I get relatively correct shadowing in regions that are visible to the light, however, in any area that isn't visible to the light when rendering the shadowmap, I get strange results. What happens in this case, and how can this be avoided? It's not really feasible for me to separate out the geometry that the light can see, and only render that in the final stage. Is there any way for me to specify: "if the projected point doesn't fall in the shadowmap, render it as completely lit?"

Also, despite the polygon offset I'm using, I still get some errors on the upper portion of the teapot. I've tried numerous offset values, but it doesn't seem to go away. Is there a good method for adjusting the offset values such that this sort of thing won't happen?

rgpc
11-11-2003, 04:36 PM
i don't understand how in shadow mapping you need to re-render your scene w/ the alpha test enabled and using GL_TEXTURE_COMPARE_FUNC_ARB with the depth texture -- what if your scene has textures in it? when i call the render functions for my objects, they would traditionally (though not in this case), need to bind their own textures for rendering. but then the depth texture is no longer bound. so how can this be? how can this depth texture comparison be done if you need to change to a different texture to render the object? maybe i'm missing something vital here

I think this is more a fill rate optimization which is particularly useful because the tutorial you were looking at used multiple passes, rather than multitexturing.

As for using your own textures, you can use multitexturing (ie. just use an additional texture unit) or you can use an additional pass (I think - can't say I've ever done it). I believe you would do a final pass, after all previous passes to add in the texturing (I could be wrong though - jwatte would certainly know as would a few others that frequent this forum).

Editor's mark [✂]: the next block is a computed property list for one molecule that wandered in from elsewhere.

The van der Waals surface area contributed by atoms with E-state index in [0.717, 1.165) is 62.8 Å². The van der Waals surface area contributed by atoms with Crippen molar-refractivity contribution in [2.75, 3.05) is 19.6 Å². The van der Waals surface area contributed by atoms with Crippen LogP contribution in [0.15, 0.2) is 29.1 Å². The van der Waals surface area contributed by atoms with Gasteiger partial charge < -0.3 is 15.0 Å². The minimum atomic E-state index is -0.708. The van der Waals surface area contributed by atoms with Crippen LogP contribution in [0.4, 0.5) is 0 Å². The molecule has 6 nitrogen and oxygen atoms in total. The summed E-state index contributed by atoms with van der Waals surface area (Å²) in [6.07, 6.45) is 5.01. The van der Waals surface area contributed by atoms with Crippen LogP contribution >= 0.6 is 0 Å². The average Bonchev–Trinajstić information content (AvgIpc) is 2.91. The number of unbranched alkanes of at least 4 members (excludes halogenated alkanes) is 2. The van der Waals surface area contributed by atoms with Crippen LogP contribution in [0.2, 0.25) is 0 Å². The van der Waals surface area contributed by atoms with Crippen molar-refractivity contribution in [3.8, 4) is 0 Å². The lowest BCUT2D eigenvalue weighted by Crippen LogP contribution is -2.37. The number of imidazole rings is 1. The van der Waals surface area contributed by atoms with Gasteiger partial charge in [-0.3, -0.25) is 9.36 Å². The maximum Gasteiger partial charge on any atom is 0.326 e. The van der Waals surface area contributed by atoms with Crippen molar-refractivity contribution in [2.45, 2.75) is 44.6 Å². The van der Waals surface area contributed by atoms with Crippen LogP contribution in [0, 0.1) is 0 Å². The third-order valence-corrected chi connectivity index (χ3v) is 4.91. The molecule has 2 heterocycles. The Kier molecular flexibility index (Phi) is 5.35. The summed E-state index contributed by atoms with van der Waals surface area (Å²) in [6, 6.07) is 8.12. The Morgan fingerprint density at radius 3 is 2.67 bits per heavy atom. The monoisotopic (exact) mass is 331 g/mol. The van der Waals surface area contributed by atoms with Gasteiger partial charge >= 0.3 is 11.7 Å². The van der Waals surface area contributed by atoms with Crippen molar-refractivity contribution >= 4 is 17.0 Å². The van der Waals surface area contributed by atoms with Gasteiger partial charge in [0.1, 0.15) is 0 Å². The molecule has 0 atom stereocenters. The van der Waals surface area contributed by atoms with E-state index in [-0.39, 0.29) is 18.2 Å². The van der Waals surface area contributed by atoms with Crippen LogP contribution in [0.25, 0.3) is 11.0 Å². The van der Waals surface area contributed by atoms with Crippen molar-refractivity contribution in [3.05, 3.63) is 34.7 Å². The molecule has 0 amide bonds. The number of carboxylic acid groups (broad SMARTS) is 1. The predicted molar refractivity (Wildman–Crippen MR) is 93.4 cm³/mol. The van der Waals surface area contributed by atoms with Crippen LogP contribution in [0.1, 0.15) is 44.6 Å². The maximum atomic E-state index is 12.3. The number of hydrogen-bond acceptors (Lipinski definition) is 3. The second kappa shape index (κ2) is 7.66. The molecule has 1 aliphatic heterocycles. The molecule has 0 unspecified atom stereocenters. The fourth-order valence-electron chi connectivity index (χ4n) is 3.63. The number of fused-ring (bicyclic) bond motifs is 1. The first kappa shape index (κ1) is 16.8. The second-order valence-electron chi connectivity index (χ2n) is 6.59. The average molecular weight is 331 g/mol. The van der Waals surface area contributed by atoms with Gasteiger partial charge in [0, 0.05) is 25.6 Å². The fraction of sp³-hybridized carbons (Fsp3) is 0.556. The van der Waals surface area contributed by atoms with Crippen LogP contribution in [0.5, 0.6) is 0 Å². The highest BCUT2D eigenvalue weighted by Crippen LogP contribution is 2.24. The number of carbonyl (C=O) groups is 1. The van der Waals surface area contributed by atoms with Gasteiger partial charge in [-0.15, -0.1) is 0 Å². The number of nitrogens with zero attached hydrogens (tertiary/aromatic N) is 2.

One thing that has been mentioned relatively recently on this forum is a way to minimize your artifacts. The technique involves rendering the back faces, rather than the front faces, when you create your depth map. Personally I haven't had much success with this technique but it has been recommended many times - and I can't play around with it currently as shadow buffers aren't working with my current drivers (det52.16/74).

lost hope
11-11-2003, 04:52 PM
hey, thanks for the ideas -- multitexturing would certainly make sense (having never used it, i didn't even think of that). as for the shadowing errors, i actually tried messing around w/ rendering the back faces instead of the front -- but i ended up getting the same noise... only this time in the shadow region! http://www.opengl.org/discussion_boards/ubb/wink.gif in the tutorial, he says something about it not mattering when it happens in shadowed regions... but it sure seems to matter, as false positives give speckles of light in the dark areas?

[This message has been edited by lost hope (edited 11-11-2003).]

Korval
11-11-2003, 05:16 PM
but i ended up getting the same noise... only this time in the shadow region! in the tutorial, he says something about it not mattering when it happens in shadowed regions... but it sure seems to matter, as false positives give speckles of light in the dark areas?

It shouldn't matter. The reason it shouldn't matter is because backfacing polygons (relative to the light) have a negative dot(N,L). As such, your lighting computation should result in the same darkness as if it were in shadow.